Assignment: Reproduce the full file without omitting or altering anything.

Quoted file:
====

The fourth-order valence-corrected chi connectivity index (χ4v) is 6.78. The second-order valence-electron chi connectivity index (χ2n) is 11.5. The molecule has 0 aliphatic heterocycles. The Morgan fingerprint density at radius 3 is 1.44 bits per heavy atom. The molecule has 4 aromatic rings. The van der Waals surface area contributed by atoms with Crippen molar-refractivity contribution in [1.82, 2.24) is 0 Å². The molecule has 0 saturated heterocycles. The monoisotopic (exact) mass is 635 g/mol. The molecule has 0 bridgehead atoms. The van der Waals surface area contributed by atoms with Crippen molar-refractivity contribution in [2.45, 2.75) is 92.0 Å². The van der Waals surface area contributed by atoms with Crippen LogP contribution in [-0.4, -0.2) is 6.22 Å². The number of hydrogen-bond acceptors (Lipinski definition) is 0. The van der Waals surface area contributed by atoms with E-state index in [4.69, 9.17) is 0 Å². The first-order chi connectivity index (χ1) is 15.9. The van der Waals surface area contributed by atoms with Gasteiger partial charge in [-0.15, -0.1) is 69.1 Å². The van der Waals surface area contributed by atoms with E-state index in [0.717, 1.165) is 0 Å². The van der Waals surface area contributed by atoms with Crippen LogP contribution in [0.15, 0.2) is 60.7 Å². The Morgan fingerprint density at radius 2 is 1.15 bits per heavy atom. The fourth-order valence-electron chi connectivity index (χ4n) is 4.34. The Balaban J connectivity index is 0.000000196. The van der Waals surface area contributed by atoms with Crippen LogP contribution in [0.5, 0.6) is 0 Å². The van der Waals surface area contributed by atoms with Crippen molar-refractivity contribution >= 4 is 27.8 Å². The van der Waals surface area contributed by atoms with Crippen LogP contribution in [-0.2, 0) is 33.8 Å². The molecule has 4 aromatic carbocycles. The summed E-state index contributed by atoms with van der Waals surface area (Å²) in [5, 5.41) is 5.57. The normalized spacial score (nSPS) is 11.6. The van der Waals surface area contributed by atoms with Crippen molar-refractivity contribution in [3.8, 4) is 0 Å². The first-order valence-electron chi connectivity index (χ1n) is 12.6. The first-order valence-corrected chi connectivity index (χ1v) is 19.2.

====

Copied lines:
The fourth-order valence-corrected chi connectivity index (χ4v) is 6.78. The second-order valence-electron chi connectivity index (χ2n) is 11.5. The molecule has 0 aliphatic heterocycles. The Morgan fingerprint density at radius 3 is 1.44 bits per heavy atom. The molecule has 4 aromatic rings. The van der Waals surface area contributed by atoms with Crippen molar-refractivity contribution in [1.82, 2.24) is 0 Å². The molecule has 0 saturated heterocycles. The monoisotopic (exact) mass is 635 g/mol. The molecule has 0 bridgehead atoms. The van der Waals surface area contributed by atoms with Crippen molar-refractivity contribution in [2.45, 2.75) is 92.0 Å². The van der Waals surface area contributed by atoms with Crippen LogP contribution in [-0.4, -0.2) is 6.22 Å². The number of hydrogen-bond acceptors (Lipinski definition) is 0. The van der Waals surface area contributed by atoms with E-state index in [4.69, 9.17) is 0 Å². The first-order chi connectivity index (χ1) is 15.9. The van der Waals surface area contributed by atoms with Gasteiger partial charge in [-0.15, -0.1) is 69.1 Å². The van der Waals surface area contributed by atoms with E-state index in [0.717, 1.165) is 0 Å². The van der Waals surface area contributed by atoms with Crippen LogP contribution in [0.15, 0.2) is 60.7 Å². The Morgan fingerprint density at radius 2 is 1.15 bits per heavy atom. The fourth-order valence-electron chi connectivity index (χ4n) is 4.34. The Balaban J connectivity index is 0.000000196. The van der Waals surface area contributed by atoms with Crippen LogP contribution in [0.5, 0.6) is 0 Å². The van der Waals surface area contributed by atoms with Crippen molar-refractivity contribution >= 4 is 27.8 Å². The van der Waals surface area contributed by atoms with Crippen LogP contribution in [-0.2, 0) is 33.8 Å². The molecule has 4 aromatic carbocycles. The summed E-state index contributed by atoms with van der Waals surface area (Å²) in [5, 5.41) is 5.57. The normalized spacial score (nSPS) is 11.6. The van der Waals surface area contributed by atoms with Crippen molar-refractivity contribution in [3.8, 4) is 0 Å². The first-order valence-electron chi connectivity index (χ1n) is 12.6. The first-order valence-corrected chi connectivity index (χ1v) is 19.2.